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Traveler's Guide to Columbia and Adair County
It just doesn't get any better than this. Stop and sit a spell if you'd like to read more about this place called Columbia in south central Kentucky. . .
Columbia, Kentucky was founded in the year 1800 and is the County Seat of Adair County which was founded in 1801 as Kentucky's 44th County. Adair County, population 17,000+, has 407 sq. miles and is 31st in area among Kentucky's 120 counties.
Columbia is the only incorporated city in Adair County. It is very close to the geographic center of Kentucky -100 miles from Louisville; 100 miles from Lexington; 130 miles from Nashville, Tennessee; and 70 miles from Bowling Green on the Louie B. Nunn (former Cumberland) Parkway. It is a hub city with highways 80, 61 and 55 crossing here. Columbia is in the middle of Kentucky's finest waters - Lake Cumberland, Green River, Barren River, and Dale Hollow Lakes. Adair County, Kentucky is one of only four counties by that name in the entire United States.
This is a photographer's paradise. There's beautiful scenery to the West, memorable old Columbia to the north. Wonderful steeples and towers, beautiful churches magnificent old homes, and gorgeous countryside draw photographers to the area. The dairyland and farms are beautiful. Historic sites and unmatched streams are everywhere. Farm and forests offer still more picture-taking opportunities. Over 50% of the land area of Adair County is forested.
Most of the rest is devoted to dairy and beef cattle, tobacco, and grassland for hay and pasture. The terrain of Adair County is varied, ranging from river bottomland to gently rolling hills and steep inclines. It is one of the most heavily forested counties in the state. Timber here consists mainly of hardwoods such as oak, hickory and ash, and softwoods such as cedar and pine. Industries range from wood products and forestry to milk production, biomed, precision machine manufacturing, oil production to printing and publishing. Special things to note when you pass this way include:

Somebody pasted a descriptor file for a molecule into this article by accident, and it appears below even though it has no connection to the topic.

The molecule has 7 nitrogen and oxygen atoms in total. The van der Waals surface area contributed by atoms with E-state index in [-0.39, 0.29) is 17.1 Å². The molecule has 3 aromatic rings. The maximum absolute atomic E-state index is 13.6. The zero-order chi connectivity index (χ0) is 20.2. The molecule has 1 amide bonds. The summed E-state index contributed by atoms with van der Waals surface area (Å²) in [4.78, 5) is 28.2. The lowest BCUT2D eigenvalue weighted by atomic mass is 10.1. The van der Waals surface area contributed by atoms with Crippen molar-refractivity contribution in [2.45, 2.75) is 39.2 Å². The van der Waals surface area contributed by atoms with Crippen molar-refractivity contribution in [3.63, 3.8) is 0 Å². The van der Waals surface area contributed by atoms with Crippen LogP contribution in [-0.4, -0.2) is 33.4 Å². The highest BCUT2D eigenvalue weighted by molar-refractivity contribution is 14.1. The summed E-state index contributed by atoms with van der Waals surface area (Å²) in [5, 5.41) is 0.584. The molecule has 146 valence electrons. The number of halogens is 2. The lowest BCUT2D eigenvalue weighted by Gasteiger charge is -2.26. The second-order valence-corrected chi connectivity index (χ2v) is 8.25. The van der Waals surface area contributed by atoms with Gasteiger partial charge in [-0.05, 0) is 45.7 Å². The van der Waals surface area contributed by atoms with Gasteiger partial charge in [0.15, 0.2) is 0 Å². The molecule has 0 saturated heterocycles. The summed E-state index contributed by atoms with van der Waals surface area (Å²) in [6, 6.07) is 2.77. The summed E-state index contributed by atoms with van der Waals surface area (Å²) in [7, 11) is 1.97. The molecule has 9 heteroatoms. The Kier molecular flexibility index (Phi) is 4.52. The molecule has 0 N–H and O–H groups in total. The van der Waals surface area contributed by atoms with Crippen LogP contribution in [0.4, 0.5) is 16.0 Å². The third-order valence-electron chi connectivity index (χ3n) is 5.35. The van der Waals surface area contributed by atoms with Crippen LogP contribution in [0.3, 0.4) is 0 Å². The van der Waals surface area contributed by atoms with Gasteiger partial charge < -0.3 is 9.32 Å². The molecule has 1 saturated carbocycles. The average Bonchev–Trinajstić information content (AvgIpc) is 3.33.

Columbia has a 2,600-foot airport. The nearest scheduled commercial airline service is at Louisville International, 97 miles northwest of Columbia. CSX Transportation provides the nearest rail service at Glasgow, Ky., 37 miles west.
This is your headquarters for the South Central Kentucky Water Wonderland. In Columbia you are 8 miles from Green River Lake, 21 miles from Lake Cumberland, 42 miles from Barren River Reservoir, and 39 miles from Dale Hollow Lake. A growing number of water sports enthusiasts are using Columbia as a staging area for outings, Columbia's unmatched range of restaurants, and the easy access to roads.
Lindsey Wilson College is a four-year liberal arts institution affiliated with the United Methodist Church. Travelers are drawn to the unique Begley Chapel which was designed by America's leading chapel architect, E. Fay Jones, a student of the great architect Frank Lloyd Wright. The lighted crown is visible for miles. In winter, it dominates the skyline. The crown's intricate ironwork offers endless possibilities for photographers in the daytime, as the sun creates an infinite program of patterns. Visitors are welcome.
The Trabue-Russell House is a restored historical residence open for touring by appointment by calling the Chamber of Commerce at 270-384-6020. Adair County is steeped in literary history. Mark Twains mother, Jane Lampton, was born in Columbia and his parents were married in the city. Spout Springs, the home of Kentucky writers Henry and Janice Holt Giles, is restored as a writers' retreat and is open to the public. It's always a beautiful sight, but call ahead if you want to go inside the writers' retreat. Between the two, the Gileses wrote 24 books, all of which are now highly collectible. Most of them were written in Adair County. Capwell Wyckoff, author of the Mercer Boys adventure series, served as a pastor in Columbia. Famed writer and television star Byron Crawford owns land in Adair County. Theodore O'Hara wrote one stanza of Bivouac of the Dead in Columbia. Noted Adair County authors include Christopher Rowe, Chester Young, Hudson Willis, Minnie Rubarts, Garnett Young, Ruth Burdette and N.B. Montgomery, Dr. Jann Aaron, David Hunter, Michael Watson, Dianne Watkins, Robin Halcomb, Yolanda Oostens, Beverly England and Dr. Morris Grubbs.
For a scenic loop, take Highway 55 to Highway 704, go south on 704 to Highway 61, then right, north on Highway 61 through Breeding, Sparksville and Flatwoods, back to Columbia. There's gorgeous scenery, beautiful hills and streams, wildflowers galore, and one might encounter wild turkeys and deer, and even occasionally see, overhead, hawks, owls, and even eagles.
There are two Amish communities in Adair County. One is located in the north end of the county, largely on KY 206, on the Adair-Casey County line. The other community is located on the west side of the county, around Gradyville on West KY 80. Travelers should watch for their horse drawn buggies and for the heavy pedestrian traffic in Amish Country.
Columbia is in the middle of the Cumberland Parkway, at Exit 49. The Cumberland Parkway, by Act of Congress, is to be part of the new Route 66, or I-66, reaching from Washington, D.C. to Los Angeles. The road lacks only the stretches from Somerset-to-D.C. and from Bon Ayr-to-L.A. to be a complete transcontinental super highway.
Adair Countians take pride in a long tradition of hospitality, so expect uncommonly accommodating folk when you stop here. Costs are low. Quality of life is high. Food is good.
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This story was posted on 2003-07-01 09:05:55
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